Impressions From the Field: the Sinsinawa Mound by Molly McGrail
Senior Molly McGrail attended the Mission to the Mound Retreat over Spring Break. While in Wisconsin she enjoyed learning about Dominican history, the Sinsinawa Dominican Sisters, and spending time in prayer and contemplation. Here Molly reflects on the adventure, reflection, and all the wonders that the Sinsinawa Mound brought her.
I was one of the chosen few asked to help with two horses on the farm at the Mound, having previously been hunted down by Sister Ruella and informed that I should finish breakfast by 7:45. Since breakfast was generally ready at 8AM, this meant I was in for cold cereal and, conversely, the challenge of drinking steaming coffee that even the most avid coffee drinker would have sympathized, given that I had about ten minutes. Thus, during the roughly three-day trip, which included two actual mornings at the Mound, I was fortunate enough to spend roughly one hour each morning outside knee-deep in snow looking out across the gently rolling hills of Wisconsin, feeding two horses more vegetables than I usually see in a week. I learned how to separate hay barrels and, using a curious combination of shovels, rakes and a broom, rescue fallen hay out from under the palettes and barrels so that they fresh hay wouldn’t rot due to the snow and rain. I also learned how to sweep (not shovel) snow in a field.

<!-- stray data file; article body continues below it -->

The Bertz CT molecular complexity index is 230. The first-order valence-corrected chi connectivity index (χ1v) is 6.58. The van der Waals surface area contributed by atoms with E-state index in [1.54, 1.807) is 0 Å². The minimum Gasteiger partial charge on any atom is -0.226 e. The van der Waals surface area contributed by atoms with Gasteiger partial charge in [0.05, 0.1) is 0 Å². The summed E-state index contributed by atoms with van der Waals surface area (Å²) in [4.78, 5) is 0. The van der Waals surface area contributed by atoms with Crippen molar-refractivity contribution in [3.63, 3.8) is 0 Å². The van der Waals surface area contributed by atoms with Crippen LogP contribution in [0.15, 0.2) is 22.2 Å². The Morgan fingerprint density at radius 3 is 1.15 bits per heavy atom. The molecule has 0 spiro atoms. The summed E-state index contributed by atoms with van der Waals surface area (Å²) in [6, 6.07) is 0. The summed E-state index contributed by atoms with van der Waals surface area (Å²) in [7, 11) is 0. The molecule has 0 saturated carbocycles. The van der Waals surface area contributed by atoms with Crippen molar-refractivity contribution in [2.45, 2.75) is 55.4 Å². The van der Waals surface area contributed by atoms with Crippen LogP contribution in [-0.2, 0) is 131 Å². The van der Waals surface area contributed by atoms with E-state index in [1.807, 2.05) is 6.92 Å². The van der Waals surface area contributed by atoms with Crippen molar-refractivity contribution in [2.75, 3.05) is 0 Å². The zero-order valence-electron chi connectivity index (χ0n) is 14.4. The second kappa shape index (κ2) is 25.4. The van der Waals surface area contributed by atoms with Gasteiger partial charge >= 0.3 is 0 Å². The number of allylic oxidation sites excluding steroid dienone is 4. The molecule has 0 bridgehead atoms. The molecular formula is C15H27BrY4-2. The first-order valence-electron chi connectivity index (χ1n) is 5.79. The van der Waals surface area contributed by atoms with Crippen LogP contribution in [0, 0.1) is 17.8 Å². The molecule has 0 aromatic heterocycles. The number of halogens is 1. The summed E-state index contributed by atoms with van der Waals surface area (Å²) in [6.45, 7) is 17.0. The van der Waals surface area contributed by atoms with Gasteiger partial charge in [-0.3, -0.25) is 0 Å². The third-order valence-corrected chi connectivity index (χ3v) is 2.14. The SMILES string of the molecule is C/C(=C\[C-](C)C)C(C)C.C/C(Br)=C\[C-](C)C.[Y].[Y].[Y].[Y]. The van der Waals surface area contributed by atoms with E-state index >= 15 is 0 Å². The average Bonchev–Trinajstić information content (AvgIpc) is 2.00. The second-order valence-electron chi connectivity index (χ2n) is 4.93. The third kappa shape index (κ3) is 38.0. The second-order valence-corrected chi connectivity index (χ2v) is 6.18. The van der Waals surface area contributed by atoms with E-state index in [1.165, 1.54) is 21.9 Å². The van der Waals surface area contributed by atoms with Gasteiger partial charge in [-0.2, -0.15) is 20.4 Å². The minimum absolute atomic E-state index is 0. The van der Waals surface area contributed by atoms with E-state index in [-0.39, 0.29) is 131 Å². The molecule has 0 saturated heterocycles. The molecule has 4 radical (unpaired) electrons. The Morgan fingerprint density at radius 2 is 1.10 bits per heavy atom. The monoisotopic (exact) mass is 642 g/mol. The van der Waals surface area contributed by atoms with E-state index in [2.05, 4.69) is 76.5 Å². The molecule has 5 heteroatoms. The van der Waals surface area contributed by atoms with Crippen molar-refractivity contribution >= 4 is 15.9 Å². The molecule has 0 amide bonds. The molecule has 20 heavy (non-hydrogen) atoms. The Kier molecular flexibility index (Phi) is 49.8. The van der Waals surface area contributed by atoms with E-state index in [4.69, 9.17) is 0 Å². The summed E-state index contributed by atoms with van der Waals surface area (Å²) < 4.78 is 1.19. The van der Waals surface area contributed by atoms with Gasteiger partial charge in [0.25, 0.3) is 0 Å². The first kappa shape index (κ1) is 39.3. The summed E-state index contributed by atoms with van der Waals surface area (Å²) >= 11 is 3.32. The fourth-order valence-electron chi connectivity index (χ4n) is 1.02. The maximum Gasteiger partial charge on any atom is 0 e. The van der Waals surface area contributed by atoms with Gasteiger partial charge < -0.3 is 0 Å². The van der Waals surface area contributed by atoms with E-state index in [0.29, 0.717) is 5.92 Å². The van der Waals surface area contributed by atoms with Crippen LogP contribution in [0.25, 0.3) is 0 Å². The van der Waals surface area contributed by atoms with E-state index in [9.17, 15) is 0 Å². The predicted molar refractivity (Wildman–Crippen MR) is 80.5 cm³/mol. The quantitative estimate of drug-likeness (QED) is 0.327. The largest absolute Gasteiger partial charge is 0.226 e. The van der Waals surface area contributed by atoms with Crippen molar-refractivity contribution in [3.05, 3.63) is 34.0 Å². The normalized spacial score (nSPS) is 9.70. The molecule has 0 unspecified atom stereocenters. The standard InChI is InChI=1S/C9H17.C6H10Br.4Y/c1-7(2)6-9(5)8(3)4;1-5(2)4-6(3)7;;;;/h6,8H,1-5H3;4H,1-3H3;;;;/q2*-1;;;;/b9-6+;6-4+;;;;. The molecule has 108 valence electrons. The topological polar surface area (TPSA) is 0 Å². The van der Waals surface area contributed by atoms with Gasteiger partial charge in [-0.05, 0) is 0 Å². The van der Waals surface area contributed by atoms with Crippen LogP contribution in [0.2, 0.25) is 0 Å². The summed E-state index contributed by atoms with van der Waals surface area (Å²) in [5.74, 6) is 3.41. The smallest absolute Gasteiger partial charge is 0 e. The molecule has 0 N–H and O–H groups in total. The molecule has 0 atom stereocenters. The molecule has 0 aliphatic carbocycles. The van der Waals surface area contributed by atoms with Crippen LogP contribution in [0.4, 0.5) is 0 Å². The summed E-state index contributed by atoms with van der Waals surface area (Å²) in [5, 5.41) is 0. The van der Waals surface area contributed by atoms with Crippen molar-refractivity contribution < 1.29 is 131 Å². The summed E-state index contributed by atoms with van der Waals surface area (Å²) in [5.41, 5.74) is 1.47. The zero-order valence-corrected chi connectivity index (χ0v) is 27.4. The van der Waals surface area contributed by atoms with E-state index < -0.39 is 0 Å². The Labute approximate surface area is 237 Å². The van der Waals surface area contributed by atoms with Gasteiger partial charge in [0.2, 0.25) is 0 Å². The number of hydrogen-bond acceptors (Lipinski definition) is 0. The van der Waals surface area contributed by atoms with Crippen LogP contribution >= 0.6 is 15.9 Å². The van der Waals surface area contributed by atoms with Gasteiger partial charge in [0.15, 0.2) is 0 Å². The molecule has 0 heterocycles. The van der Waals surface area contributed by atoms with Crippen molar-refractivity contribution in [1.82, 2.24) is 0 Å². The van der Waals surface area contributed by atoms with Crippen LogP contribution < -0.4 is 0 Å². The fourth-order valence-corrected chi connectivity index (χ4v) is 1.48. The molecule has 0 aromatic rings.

Is this what my idea of Dominican living was before I went to the Mound with all of my fellow companions? Hardly. I wasn’t expecting a 21st-century version of The Sound of Music, either, but what ultimately surprised me the most was––and is––how active and engaged the Dominican Sisters are. In addition to tours by Sister Jeri and seeing Father Samuel’s impressive command of languages (and consequently, lamenting the lost art of good handwriting), group prayer and meditation are activities that I am happy to have participated in while at the Mound. However, just as important is taking what is gleaned from those silence-filled, reflective moments and utilizing them in our other, perhaps less overtly pious and more strenuous, day-to-day actions, be it feeding horses while becoming increasingly aware of the loss of circulation in your fingers, or a lovely conversation over Snickers bars and a Mardi Gras lunch with a Sister.